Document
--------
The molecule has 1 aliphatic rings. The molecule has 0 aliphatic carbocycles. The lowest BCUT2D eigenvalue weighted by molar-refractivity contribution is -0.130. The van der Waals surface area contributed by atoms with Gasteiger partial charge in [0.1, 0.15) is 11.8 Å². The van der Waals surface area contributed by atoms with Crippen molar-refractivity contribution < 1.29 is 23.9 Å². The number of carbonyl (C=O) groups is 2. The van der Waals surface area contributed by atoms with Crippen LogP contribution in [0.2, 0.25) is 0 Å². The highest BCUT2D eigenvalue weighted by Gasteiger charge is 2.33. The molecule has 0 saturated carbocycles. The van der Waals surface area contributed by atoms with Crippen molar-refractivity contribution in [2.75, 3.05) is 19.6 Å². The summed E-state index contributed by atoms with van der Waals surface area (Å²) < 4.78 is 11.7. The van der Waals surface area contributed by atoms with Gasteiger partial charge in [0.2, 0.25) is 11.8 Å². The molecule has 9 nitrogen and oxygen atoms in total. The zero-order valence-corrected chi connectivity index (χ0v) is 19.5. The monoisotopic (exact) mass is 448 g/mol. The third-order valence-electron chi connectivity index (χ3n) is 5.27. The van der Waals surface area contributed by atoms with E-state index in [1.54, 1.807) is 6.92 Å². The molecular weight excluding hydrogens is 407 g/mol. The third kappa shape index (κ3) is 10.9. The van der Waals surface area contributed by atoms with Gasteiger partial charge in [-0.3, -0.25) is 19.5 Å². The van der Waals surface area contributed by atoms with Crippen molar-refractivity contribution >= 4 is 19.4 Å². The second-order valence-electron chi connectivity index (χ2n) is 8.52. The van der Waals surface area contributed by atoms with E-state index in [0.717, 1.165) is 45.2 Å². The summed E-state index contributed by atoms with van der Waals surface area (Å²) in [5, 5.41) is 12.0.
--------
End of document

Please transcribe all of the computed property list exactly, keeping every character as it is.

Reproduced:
The molecule has 1 aliphatic rings. The molecule has 0 aliphatic carbocycles. The lowest BCUT2D eigenvalue weighted by molar-refractivity contribution is -0.130. The van der Waals surface area contributed by atoms with Gasteiger partial charge in [0.1, 0.15) is 11.8 Å². The van der Waals surface area contributed by atoms with Crippen molar-refractivity contribution < 1.29 is 23.9 Å². The number of carbonyl (C=O) groups is 2. The van der Waals surface area contributed by atoms with Crippen LogP contribution in [0.2, 0.25) is 0 Å². The highest BCUT2D eigenvalue weighted by Gasteiger charge is 2.33. The molecule has 0 saturated carbocycles. The van der Waals surface area contributed by atoms with Crippen molar-refractivity contribution in [2.75, 3.05) is 19.6 Å². The summed E-state index contributed by atoms with van der Waals surface area (Å²) < 4.78 is 11.7. The van der Waals surface area contributed by atoms with Gasteiger partial charge in [0.2, 0.25) is 11.8 Å². The molecule has 9 nitrogen and oxygen atoms in total. The zero-order valence-corrected chi connectivity index (χ0v) is 19.5. The monoisotopic (exact) mass is 448 g/mol. The third-order valence-electron chi connectivity index (χ3n) is 5.27. The van der Waals surface area contributed by atoms with E-state index in [1.54, 1.807) is 6.92 Å². The molecular weight excluding hydrogens is 407 g/mol. The third kappa shape index (κ3) is 10.9. The van der Waals surface area contributed by atoms with Gasteiger partial charge in [-0.3, -0.25) is 19.5 Å². The van der Waals surface area contributed by atoms with Crippen molar-refractivity contribution >= 4 is 19.4 Å². The second-order valence-electron chi connectivity index (χ2n) is 8.52. The van der Waals surface area contributed by atoms with E-state index in [0.717, 1.165) is 45.2 Å². The summed E-state index contributed by atoms with van der Waals surface area (Å²) in [5, 5.41) is 12.0.